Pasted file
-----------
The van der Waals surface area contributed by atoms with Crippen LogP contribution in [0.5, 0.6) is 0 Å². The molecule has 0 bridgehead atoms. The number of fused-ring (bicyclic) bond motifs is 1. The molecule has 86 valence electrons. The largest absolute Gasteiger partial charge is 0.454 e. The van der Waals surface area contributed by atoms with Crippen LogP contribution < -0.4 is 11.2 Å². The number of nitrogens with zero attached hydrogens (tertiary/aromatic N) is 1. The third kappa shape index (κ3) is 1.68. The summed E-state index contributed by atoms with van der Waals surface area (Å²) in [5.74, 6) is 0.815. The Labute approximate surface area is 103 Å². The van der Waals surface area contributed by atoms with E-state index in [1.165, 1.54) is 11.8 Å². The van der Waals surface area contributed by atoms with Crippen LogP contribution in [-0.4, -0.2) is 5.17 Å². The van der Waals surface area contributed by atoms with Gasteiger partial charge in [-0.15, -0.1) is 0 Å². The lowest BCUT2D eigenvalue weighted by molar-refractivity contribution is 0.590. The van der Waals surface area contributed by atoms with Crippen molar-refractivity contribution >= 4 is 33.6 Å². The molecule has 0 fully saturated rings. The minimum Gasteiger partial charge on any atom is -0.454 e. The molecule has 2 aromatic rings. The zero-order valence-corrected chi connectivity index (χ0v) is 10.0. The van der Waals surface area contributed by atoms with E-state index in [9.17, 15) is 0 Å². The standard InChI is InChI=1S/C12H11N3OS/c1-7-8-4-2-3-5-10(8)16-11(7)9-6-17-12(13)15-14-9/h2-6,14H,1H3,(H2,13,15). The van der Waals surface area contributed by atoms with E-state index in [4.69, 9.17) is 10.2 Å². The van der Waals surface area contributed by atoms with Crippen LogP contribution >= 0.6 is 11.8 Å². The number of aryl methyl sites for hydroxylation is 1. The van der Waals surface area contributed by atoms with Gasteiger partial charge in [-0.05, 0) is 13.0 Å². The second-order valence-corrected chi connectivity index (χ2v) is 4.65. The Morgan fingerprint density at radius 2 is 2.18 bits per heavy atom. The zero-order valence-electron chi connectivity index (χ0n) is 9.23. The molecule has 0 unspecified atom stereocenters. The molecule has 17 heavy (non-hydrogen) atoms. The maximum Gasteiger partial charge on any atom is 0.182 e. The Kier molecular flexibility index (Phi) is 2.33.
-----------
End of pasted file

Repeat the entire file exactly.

The van der Waals surface area contributed by atoms with Crippen LogP contribution in [0.5, 0.6) is 0 Å². The molecule has 0 bridgehead atoms. The number of fused-ring (bicyclic) bond motifs is 1. The molecule has 86 valence electrons. The largest absolute Gasteiger partial charge is 0.454 e. The van der Waals surface area contributed by atoms with Crippen LogP contribution < -0.4 is 11.2 Å². The number of nitrogens with zero attached hydrogens (tertiary/aromatic N) is 1. The third kappa shape index (κ3) is 1.68. The summed E-state index contributed by atoms with van der Waals surface area (Å²) in [5.74, 6) is 0.815. The Labute approximate surface area is 103 Å². The van der Waals surface area contributed by atoms with E-state index in [1.165, 1.54) is 11.8 Å². The van der Waals surface area contributed by atoms with Crippen LogP contribution in [-0.4, -0.2) is 5.17 Å². The van der Waals surface area contributed by atoms with Gasteiger partial charge in [-0.15, -0.1) is 0 Å². The lowest BCUT2D eigenvalue weighted by molar-refractivity contribution is 0.590. The van der Waals surface area contributed by atoms with Crippen molar-refractivity contribution >= 4 is 33.6 Å². The molecule has 0 fully saturated rings. The minimum Gasteiger partial charge on any atom is -0.454 e. The molecule has 2 aromatic rings. The zero-order valence-corrected chi connectivity index (χ0v) is 10.0. The van der Waals surface area contributed by atoms with E-state index in [9.17, 15) is 0 Å². The standard InChI is InChI=1S/C12H11N3OS/c1-7-8-4-2-3-5-10(8)16-11(7)9-6-17-12(13)15-14-9/h2-6,14H,1H3,(H2,13,15). The van der Waals surface area contributed by atoms with E-state index in [4.69, 9.17) is 10.2 Å². The van der Waals surface area contributed by atoms with Crippen LogP contribution >= 0.6 is 11.8 Å². The number of aryl methyl sites for hydroxylation is 1. The van der Waals surface area contributed by atoms with Gasteiger partial charge in [-0.05, 0) is 13.0 Å². The second-order valence-corrected chi connectivity index (χ2v) is 4.65. The Morgan fingerprint density at radius 2 is 2.18 bits per heavy atom. The zero-order valence-electron chi connectivity index (χ0n) is 9.23. The molecule has 0 unspecified atom stereocenters. The molecule has 17 heavy (non-hydrogen) atoms. The maximum Gasteiger partial charge on any atom is 0.182 e. The Kier molecular flexibility index (Phi) is 2.33.